Rep. Louie Gohmert (R-TX) and Rep. Peter Roskam (R-IL) have finally done what so many opponents of the Nuclear Iran Deal have been waiting for. Whether their efforts will achieve the goal of opponents will soon be revealed.
The two Republican House members each introduced legislation late on Tuesday, Sept. 8, addressing procedural flaws in the administration’s conduct of the Joint Comprehensive Plan of Action.
Gohmert introduced a resolution that recategorizes the JCPOA as a treaty (and presidents have no veto power over Senate votes on treaties) and Roskam introduced a resolution which rewinds the clock on Congressional review of the JCPOA because the administration has not provided Congress with all the relevant, required documents relating to the agreement.
Gohmert introduced into the Rules Committee a Resolution declaring the Joint Comprehensive Plan of Action a treaty. The effect of such a move is that rather than two-thirds of the Senate having to oppose the JCPOA, which is the case under Corker-Cardin (the Iran Nuclear Agreement Review Act), if the JCPOA is classified as a treaty it means that two-thirds of the Senate is required to approve the measure.
As Gohmert explained to the members of the House Rules Committee late on Tuesday, a treaty is “any agreement between the U.S. and another country that affects, changes or modifies an existing treat is a treaty.” Because the JCPOA affects, changes and modifies the Treaty on Nonproliferation of Nuclear Weapons, Q.E.D., it is a treaty.
Corker-Cardin explicitly provided that the agreement that the U.S. and its partners was going to enter into with Iran would not lift the embargo on the supply of ballistic missiles to Iran and that the act was only to apply to sanctions against Iran’s nuclear program.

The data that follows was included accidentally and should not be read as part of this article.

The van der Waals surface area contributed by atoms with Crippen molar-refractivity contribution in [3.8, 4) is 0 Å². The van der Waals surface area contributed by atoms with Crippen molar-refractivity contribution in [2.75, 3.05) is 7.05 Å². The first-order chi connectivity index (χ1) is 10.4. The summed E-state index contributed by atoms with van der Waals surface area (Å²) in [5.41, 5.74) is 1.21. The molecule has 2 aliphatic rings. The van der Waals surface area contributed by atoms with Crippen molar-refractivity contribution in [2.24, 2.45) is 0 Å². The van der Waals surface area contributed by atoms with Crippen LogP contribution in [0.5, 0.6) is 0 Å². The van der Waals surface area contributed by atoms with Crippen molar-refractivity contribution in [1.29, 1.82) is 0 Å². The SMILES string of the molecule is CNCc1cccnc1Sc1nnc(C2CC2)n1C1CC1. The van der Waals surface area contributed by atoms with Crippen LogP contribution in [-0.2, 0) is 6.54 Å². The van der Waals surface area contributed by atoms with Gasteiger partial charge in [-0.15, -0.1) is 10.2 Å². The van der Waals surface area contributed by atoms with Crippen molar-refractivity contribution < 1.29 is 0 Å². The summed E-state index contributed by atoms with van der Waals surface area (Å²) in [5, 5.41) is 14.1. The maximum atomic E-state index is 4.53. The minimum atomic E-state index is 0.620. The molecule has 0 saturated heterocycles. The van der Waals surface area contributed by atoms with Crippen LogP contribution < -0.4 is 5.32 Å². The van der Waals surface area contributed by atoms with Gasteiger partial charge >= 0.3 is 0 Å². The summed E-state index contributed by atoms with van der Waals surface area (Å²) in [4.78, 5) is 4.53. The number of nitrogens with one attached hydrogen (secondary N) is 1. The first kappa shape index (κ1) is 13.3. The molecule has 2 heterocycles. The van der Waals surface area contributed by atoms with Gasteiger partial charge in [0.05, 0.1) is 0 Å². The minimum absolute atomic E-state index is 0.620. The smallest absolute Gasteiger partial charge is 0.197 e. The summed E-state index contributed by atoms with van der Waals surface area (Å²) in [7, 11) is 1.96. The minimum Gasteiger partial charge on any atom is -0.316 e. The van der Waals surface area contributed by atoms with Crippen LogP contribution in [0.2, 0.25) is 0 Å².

As later became public, the Nuclear Iran Deal includes all kinds of relief for Iran which are totally unrelated to Iran’s nuclear program, such as lifting embargoes on conventional weapons and ICBMs.
In addition, the two “secret side deals” between the International Atomic Energy Agency and Iran only became public well after the JCPOA was announced, and the INARA explicitly requires all the material dealing with the JCPOA be provided to Congress by the administration by Sept. 7.
All of this means, as explained in Gohmert’s Resolution, that Corker-Cardin cannot be the oversight mechanism for the JCPOA, given the many fundamental differences between what Corker-Cardin was written to cover and the many dramatically different aspects of the JCPOA which have since been revealed.
Gohmert’s Resolution also reveals that Secretary of State John Kerry’s explanation for why the JCPOA could not be considered a treaty was a farce. Kerry undermined his own explanation – that no treaties could be ratified by the Senate – by announcing the ratification of treaties by the Senate within days of making that statement.
The Resolution calls for the Senate to deliberate on the ratification of the Nuclear Iran Deal within 30 days of the passage of the Resolution.
Roskam’s effort states that under the INARA, the administration is required to provide to Congress all of the substantive material detailing the agreement, including the so-called “secret side deals.”
The administration has not provided Congress with that material, so the 60-day congressional review period has not begun to run, and won’t begin until all such materials are provided to Congress. And, of course, no vote on the JCPOA can take place until it does.
A hearing on Gohmert’s Resolution, H.J. Res. 64., will take place in the House on Wednesday, Sept. 9, beginning at 10:00 a.m. ET.